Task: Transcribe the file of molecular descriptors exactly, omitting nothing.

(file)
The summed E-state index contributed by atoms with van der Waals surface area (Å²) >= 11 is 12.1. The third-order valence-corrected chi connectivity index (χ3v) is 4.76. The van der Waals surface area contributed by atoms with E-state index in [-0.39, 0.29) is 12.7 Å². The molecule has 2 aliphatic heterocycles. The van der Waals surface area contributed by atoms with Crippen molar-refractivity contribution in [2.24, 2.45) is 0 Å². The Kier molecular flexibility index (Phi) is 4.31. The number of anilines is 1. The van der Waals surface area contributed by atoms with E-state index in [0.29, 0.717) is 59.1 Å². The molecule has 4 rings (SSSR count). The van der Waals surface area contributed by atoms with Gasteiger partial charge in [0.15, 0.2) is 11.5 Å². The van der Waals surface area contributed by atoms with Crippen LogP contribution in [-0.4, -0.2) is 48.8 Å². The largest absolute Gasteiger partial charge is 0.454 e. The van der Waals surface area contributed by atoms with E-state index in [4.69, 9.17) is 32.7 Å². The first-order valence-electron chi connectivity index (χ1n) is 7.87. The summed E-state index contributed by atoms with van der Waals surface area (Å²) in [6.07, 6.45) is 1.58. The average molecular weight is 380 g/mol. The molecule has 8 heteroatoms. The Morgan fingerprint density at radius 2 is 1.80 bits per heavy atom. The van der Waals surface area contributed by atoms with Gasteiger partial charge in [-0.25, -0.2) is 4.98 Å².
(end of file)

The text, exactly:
The summed E-state index contributed by atoms with van der Waals surface area (Å²) >= 11 is 12.1. The third-order valence-corrected chi connectivity index (χ3v) is 4.76. The van der Waals surface area contributed by atoms with E-state index in [-0.39, 0.29) is 12.7 Å². The molecule has 2 aliphatic heterocycles. The van der Waals surface area contributed by atoms with Crippen molar-refractivity contribution in [2.24, 2.45) is 0 Å². The Kier molecular flexibility index (Phi) is 4.31. The number of anilines is 1. The van der Waals surface area contributed by atoms with E-state index in [0.29, 0.717) is 59.1 Å². The molecule has 4 rings (SSSR count). The van der Waals surface area contributed by atoms with Gasteiger partial charge in [0.15, 0.2) is 11.5 Å². The van der Waals surface area contributed by atoms with Crippen LogP contribution in [-0.4, -0.2) is 48.8 Å². The largest absolute Gasteiger partial charge is 0.454 e. The van der Waals surface area contributed by atoms with E-state index in [4.69, 9.17) is 32.7 Å². The first-order valence-electron chi connectivity index (χ1n) is 7.87. The summed E-state index contributed by atoms with van der Waals surface area (Å²) in [6.07, 6.45) is 1.58. The average molecular weight is 380 g/mol. The molecule has 8 heteroatoms. The Morgan fingerprint density at radius 2 is 1.80 bits per heavy atom. The van der Waals surface area contributed by atoms with Gasteiger partial charge in [-0.25, -0.2) is 4.98 Å².